are here: Interstitial Cystitis Network
: Patient Stories : Alexa
of Healing & Hope"
a wife, daughter, sister, teacher, colleague and friend
that happens to be dealing with IC."
Alexa, Vancouver BC Canada (Submitted August, 2003)
I had experienced IC symptoms throughout my teenage years, I was not officially
diagnosed until September of 1997, only weeks before my 21st birthday.
After being referred to numerous family physicians and various specialists,
one urologist finally gave a name to the excruciating symptoms I had been
experiencing - Interstitial Cystitis.
I had been struggling
with a long series of bladder infections during my last two years of high
school and into my first year of university. However, over time, starting
in my second year of university, my urine cultures started to come back
clean - with no indication of an infection. Puzzled, my doctors continued
to prescribe antibiotics and pyridium anyways. During this time, I was
referred to a gynecologist, two urologists and a gastrointestinal specialist,
as well as being strongly urged by one physician to see a psychiatrist
since he suspected my symptoms could be psychosomatic.
After numerous testing,
lots of poking and prodding, and combined with exhaustion because my IC
symptoms were keeping me from sleeping - I, too, started to wonder if
this all could be in my head. My symptoms - frequency, urgency, nocturia,
pressure and pain - were not improving, my school work was greatly neglected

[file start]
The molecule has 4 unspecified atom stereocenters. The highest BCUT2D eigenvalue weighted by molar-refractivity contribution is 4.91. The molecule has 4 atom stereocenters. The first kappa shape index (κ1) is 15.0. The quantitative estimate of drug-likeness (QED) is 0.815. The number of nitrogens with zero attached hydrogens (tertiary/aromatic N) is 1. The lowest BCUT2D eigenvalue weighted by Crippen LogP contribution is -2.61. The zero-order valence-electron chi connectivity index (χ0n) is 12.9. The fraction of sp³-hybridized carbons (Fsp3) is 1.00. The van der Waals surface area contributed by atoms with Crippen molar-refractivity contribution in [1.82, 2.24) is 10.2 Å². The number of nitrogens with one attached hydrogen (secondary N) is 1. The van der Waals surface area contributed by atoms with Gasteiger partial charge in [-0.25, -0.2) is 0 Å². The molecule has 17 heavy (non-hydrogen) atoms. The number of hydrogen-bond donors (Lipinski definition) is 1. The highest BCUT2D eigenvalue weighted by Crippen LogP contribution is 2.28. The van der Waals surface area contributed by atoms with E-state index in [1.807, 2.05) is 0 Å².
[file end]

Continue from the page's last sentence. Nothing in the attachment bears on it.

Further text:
and my marks were suffering - I was at a loss of what to do. I was eventually
referred to one more urologist, one who specialized in pediatric and adult
urology, and after explaining my symptoms to him, he suggested that perhaps
I had Interstitial Cystitis, but a cystoscopy and hydrodistention were
needed to confirm it. He also mentioned he would do a biopsy at the same
time in order to rule out other possible causes for my symptoms. After
discussing this with my parents, I agreed to have the procedure done -
I was desperate for answers and even more desperate to be relieved of
My urologist confirmed
a diagnosis of IC, and as I was waking up from the general anesthetic
in the hospital, he came by my bed, put a brochure about IC in my hand,
as well as prescriptions for pyridium and Tylenol 3. He said I should
see him in a few weeks for a follow up appointment. More than anything,
I was extremely relieved that he had finally put a name to my symptoms,
and I was determined to find a medication and/or treatment to help me.
During the first few
months after my diagnosis, I tried many different medications, none of
which proved to successfully help my IC symptoms. My urologist eventually